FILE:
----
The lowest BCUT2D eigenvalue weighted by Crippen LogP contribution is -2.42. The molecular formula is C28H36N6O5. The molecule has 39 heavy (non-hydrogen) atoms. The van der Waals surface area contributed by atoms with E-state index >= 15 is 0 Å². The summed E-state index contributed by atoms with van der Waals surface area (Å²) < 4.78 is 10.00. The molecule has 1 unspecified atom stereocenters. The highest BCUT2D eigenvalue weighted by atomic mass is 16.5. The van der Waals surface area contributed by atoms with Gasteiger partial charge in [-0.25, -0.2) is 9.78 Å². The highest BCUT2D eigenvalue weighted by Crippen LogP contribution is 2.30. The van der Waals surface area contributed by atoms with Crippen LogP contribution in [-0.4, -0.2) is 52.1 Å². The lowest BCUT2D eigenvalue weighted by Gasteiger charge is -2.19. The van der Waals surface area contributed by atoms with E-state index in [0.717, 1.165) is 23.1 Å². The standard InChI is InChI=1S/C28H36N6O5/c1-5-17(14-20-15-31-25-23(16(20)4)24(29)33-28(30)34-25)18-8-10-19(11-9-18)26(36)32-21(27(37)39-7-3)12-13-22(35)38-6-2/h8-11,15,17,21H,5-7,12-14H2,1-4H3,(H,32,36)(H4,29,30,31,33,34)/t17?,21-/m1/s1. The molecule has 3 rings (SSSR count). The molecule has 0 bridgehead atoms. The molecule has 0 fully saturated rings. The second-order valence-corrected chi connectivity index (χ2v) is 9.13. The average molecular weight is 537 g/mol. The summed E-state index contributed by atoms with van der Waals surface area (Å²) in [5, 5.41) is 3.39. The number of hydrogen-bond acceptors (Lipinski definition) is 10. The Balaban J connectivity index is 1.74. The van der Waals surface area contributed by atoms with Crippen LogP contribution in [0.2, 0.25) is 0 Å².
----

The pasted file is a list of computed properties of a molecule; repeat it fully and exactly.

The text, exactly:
The lowest BCUT2D eigenvalue weighted by Crippen LogP contribution is -2.42. The molecular formula is C28H36N6O5. The molecule has 39 heavy (non-hydrogen) atoms. The van der Waals surface area contributed by atoms with E-state index >= 15 is 0 Å². The summed E-state index contributed by atoms with van der Waals surface area (Å²) < 4.78 is 10.00. The molecule has 1 unspecified atom stereocenters. The highest BCUT2D eigenvalue weighted by atomic mass is 16.5. The van der Waals surface area contributed by atoms with Gasteiger partial charge in [-0.25, -0.2) is 9.78 Å². The highest BCUT2D eigenvalue weighted by Crippen LogP contribution is 2.30. The van der Waals surface area contributed by atoms with Crippen LogP contribution in [-0.4, -0.2) is 52.1 Å². The lowest BCUT2D eigenvalue weighted by Gasteiger charge is -2.19. The van der Waals surface area contributed by atoms with E-state index in [0.717, 1.165) is 23.1 Å². The standard InChI is InChI=1S/C28H36N6O5/c1-5-17(14-20-15-31-25-23(16(20)4)24(29)33-28(30)34-25)18-8-10-19(11-9-18)26(36)32-21(27(37)39-7-3)12-13-22(35)38-6-2/h8-11,15,17,21H,5-7,12-14H2,1-4H3,(H,32,36)(H4,29,30,31,33,34)/t17?,21-/m1/s1. The molecule has 3 rings (SSSR count). The molecule has 0 bridgehead atoms. The molecule has 0 fully saturated rings. The second-order valence-corrected chi connectivity index (χ2v) is 9.13. The average molecular weight is 537 g/mol. The summed E-state index contributed by atoms with van der Waals surface area (Å²) in [5, 5.41) is 3.39. The number of hydrogen-bond acceptors (Lipinski definition) is 10. The Balaban J connectivity index is 1.74. The van der Waals surface area contributed by atoms with Crippen LogP contribution in [0.2, 0.25) is 0 Å².